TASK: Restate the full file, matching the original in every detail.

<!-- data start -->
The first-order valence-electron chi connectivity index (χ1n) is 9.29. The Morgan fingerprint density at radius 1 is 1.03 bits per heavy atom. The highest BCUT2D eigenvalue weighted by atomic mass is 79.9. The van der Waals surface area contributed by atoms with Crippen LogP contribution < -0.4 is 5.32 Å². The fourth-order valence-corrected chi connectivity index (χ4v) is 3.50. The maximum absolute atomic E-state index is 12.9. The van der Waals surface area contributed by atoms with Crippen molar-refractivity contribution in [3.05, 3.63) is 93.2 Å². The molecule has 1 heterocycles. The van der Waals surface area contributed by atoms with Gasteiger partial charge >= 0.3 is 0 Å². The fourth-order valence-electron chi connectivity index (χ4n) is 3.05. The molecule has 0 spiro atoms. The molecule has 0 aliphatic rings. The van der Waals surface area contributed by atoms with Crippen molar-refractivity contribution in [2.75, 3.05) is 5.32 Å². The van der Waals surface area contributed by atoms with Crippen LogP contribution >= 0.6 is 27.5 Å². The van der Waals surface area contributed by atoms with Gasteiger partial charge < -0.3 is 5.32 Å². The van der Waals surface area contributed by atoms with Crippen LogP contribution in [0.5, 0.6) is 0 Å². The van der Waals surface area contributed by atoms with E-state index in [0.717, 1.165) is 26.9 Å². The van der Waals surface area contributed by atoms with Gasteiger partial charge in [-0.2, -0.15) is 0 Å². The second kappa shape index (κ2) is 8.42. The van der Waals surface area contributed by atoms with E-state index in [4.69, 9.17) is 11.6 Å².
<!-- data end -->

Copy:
The first-order valence-electron chi connectivity index (χ1n) is 9.29. The Morgan fingerprint density at radius 1 is 1.03 bits per heavy atom. The highest BCUT2D eigenvalue weighted by atomic mass is 79.9. The van der Waals surface area contributed by atoms with Crippen LogP contribution < -0.4 is 5.32 Å². The fourth-order valence-corrected chi connectivity index (χ4v) is 3.50. The maximum absolute atomic E-state index is 12.9. The van der Waals surface area contributed by atoms with Crippen molar-refractivity contribution in [3.05, 3.63) is 93.2 Å². The molecule has 1 heterocycles. The van der Waals surface area contributed by atoms with Gasteiger partial charge >= 0.3 is 0 Å². The fourth-order valence-electron chi connectivity index (χ4n) is 3.05. The molecule has 0 spiro atoms. The molecule has 0 aliphatic rings. The van der Waals surface area contributed by atoms with Crippen molar-refractivity contribution in [2.75, 3.05) is 5.32 Å². The van der Waals surface area contributed by atoms with Crippen LogP contribution >= 0.6 is 27.5 Å². The van der Waals surface area contributed by atoms with Gasteiger partial charge < -0.3 is 5.32 Å². The van der Waals surface area contributed by atoms with Crippen LogP contribution in [0.5, 0.6) is 0 Å². The van der Waals surface area contributed by atoms with E-state index in [0.717, 1.165) is 26.9 Å². The van der Waals surface area contributed by atoms with Gasteiger partial charge in [-0.2, -0.15) is 0 Å². The second kappa shape index (κ2) is 8.42. The van der Waals surface area contributed by atoms with E-state index in [4.69, 9.17) is 11.6 Å².